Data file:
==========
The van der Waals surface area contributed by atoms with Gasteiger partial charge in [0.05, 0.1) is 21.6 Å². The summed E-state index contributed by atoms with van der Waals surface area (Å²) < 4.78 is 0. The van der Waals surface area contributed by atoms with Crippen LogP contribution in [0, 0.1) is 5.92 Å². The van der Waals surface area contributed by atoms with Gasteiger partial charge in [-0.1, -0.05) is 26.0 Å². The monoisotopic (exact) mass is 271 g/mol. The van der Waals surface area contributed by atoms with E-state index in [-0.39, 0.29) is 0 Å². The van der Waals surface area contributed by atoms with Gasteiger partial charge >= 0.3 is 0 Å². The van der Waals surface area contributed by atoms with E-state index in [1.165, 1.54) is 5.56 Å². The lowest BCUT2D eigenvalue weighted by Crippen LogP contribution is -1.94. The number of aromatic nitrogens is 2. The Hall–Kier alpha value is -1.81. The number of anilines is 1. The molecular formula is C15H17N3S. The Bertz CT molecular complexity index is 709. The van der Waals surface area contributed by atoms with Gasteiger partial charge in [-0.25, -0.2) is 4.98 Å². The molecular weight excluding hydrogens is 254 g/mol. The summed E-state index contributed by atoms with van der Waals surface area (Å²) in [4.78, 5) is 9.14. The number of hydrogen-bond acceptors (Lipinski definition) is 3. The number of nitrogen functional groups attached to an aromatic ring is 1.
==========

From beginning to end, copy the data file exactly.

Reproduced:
The van der Waals surface area contributed by atoms with Gasteiger partial charge in [0.05, 0.1) is 21.6 Å². The summed E-state index contributed by atoms with van der Waals surface area (Å²) < 4.78 is 0. The van der Waals surface area contributed by atoms with Crippen LogP contribution in [0, 0.1) is 5.92 Å². The van der Waals surface area contributed by atoms with Gasteiger partial charge in [-0.1, -0.05) is 26.0 Å². The monoisotopic (exact) mass is 271 g/mol. The van der Waals surface area contributed by atoms with E-state index in [-0.39, 0.29) is 0 Å². The van der Waals surface area contributed by atoms with Gasteiger partial charge >= 0.3 is 0 Å². The van der Waals surface area contributed by atoms with E-state index in [1.165, 1.54) is 5.56 Å². The lowest BCUT2D eigenvalue weighted by Crippen LogP contribution is -1.94. The number of aromatic nitrogens is 2. The Hall–Kier alpha value is -1.81. The number of anilines is 1. The molecular formula is C15H17N3S. The Bertz CT molecular complexity index is 709. The van der Waals surface area contributed by atoms with Gasteiger partial charge in [-0.25, -0.2) is 4.98 Å². The molecular weight excluding hydrogens is 254 g/mol. The summed E-state index contributed by atoms with van der Waals surface area (Å²) in [4.78, 5) is 9.14. The number of hydrogen-bond acceptors (Lipinski definition) is 3. The number of nitrogen functional groups attached to an aromatic ring is 1.